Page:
It was pretty cold and very misty. You could see only 50 meters on the roads and it remained that way, pretty much, all day. Our destination was some coördinates in the shade of the Prins Claus fly-over near The Hague, Netherlands. Because of the fog, it became a mysterious adventure. Mentally, we were heading for the “bush”.

It seemed as if ALL the members of the LRCH had received the message that a new offroad site had been found. This is a big deal in Holland – somewhere you can, legally, get your tyres muddy. Just some piles of sand really, and (very) busy!

Chaos of mud

Even to park the car in order to sign up, you had to wait until someone exited the area so you could get a spot. And that in itself was an achievement to get to! Winches and ropes brought into action, tires became ‘slicks’, deep ruts. And the clay, the clay…. IT was great to watch. And subsequently, end up being stuck in as well. You had barely signed-in, and still at the club tent, giving full throttle but going nowhere!

Because of a repair, we could not take our ‘Muddyboots’, so we had little alternative but to show up with ’Rusti’. Our Disco 1, on normal road tyres. Even the competition vehicles were struggling on certain parts…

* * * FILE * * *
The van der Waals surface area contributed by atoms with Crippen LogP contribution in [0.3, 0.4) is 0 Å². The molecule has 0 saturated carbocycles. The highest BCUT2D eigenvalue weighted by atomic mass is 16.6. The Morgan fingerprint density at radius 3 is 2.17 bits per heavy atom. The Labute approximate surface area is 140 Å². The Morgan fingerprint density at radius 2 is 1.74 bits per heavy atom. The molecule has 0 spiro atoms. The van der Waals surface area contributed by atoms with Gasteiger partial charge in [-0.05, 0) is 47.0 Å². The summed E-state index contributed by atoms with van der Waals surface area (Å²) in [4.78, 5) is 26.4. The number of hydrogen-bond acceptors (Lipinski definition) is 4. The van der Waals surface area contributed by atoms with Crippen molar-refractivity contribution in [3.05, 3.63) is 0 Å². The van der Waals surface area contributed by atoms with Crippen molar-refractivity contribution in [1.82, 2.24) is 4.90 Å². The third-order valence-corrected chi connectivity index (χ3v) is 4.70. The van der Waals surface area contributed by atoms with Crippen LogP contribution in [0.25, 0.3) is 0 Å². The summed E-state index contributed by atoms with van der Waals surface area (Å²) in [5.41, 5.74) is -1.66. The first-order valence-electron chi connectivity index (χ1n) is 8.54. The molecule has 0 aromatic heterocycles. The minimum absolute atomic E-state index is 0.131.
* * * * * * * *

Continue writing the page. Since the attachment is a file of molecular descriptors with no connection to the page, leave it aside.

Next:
As always, there are plenty of people willing to help drag you out of a tough spot. Everybody got stuck at least once, that day. Just on the flat ground at the club tent. But the Offroad Commission had once again done its best to set out some trails. Some of them were extended routes through long grass where you felt as if you were on safari. Other, blue, paths were soon turned to red-flagged challenges – yes, that slippery clay. Steep “mountains” had to be conquered along with deep puddles. For everyone, there was a challenge.

Lost in the fog

We spent a few hours and probably didn’t even seen half of the site. Through the fog, we had trouble orienting ourselves, so the terrain seemed very big. It was a bit strange to drive through the reeds into the fog, and suddenly out of the gloom looms a commuter train heading for Utrecht? And behind that, you see a faint shadow of the highways.

Fortunately, we were able to follow the ribbon trails they had set out for us. If we had been issued a roadbook, that had to be deciphered in the tall grass, then we would probably still be there, looking for the exit!

The club tent was cosy and warm, where you could thaw out your fingers with coffee or soup. And find that you actually have too little time to have a chat with everyone. A big thanks to the committees for organizing another special offroad day. We looked around and saw only big smiles among the hundreds of cars. Two words: worth repeating.